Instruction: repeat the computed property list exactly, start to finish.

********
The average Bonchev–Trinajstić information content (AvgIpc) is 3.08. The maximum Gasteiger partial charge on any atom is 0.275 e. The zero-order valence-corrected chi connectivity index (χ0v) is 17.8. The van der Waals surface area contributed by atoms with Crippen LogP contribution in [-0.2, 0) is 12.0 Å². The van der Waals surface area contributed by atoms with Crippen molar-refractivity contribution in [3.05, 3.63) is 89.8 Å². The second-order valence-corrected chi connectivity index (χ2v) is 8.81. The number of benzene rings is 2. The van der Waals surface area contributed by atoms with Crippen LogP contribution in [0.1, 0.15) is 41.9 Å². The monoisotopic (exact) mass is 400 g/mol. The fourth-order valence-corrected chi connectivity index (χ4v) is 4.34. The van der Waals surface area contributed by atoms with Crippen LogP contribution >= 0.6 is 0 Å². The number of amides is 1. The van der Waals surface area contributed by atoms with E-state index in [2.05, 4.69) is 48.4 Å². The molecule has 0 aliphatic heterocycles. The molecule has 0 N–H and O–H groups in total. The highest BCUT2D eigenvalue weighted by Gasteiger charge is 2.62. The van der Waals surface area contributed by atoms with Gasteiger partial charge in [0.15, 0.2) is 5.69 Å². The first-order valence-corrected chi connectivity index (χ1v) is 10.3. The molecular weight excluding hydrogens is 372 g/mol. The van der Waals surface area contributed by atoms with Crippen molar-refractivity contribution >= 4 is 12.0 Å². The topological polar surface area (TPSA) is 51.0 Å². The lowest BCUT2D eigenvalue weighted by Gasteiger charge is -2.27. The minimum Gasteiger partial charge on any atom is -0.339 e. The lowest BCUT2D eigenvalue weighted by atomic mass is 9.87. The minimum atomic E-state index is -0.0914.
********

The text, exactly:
The average Bonchev–Trinajstić information content (AvgIpc) is 3.08. The maximum Gasteiger partial charge on any atom is 0.275 e. The zero-order valence-corrected chi connectivity index (χ0v) is 17.8. The van der Waals surface area contributed by atoms with Crippen LogP contribution in [-0.2, 0) is 12.0 Å². The van der Waals surface area contributed by atoms with Crippen molar-refractivity contribution in [3.05, 3.63) is 89.8 Å². The second-order valence-corrected chi connectivity index (χ2v) is 8.81. The number of benzene rings is 2. The van der Waals surface area contributed by atoms with Crippen LogP contribution in [0.1, 0.15) is 41.9 Å². The monoisotopic (exact) mass is 400 g/mol. The fourth-order valence-corrected chi connectivity index (χ4v) is 4.34. The van der Waals surface area contributed by atoms with Crippen LogP contribution >= 0.6 is 0 Å². The number of amides is 1. The van der Waals surface area contributed by atoms with E-state index in [2.05, 4.69) is 48.4 Å². The molecule has 0 aliphatic heterocycles. The molecule has 0 N–H and O–H groups in total. The highest BCUT2D eigenvalue weighted by Gasteiger charge is 2.62. The van der Waals surface area contributed by atoms with Gasteiger partial charge in [0.15, 0.2) is 5.69 Å². The first-order valence-corrected chi connectivity index (χ1v) is 10.3. The molecular weight excluding hydrogens is 372 g/mol. The van der Waals surface area contributed by atoms with Crippen molar-refractivity contribution >= 4 is 12.0 Å². The topological polar surface area (TPSA) is 51.0 Å². The lowest BCUT2D eigenvalue weighted by Gasteiger charge is -2.27. The minimum Gasteiger partial charge on any atom is -0.339 e. The lowest BCUT2D eigenvalue weighted by atomic mass is 9.87. The minimum atomic E-state index is -0.0914.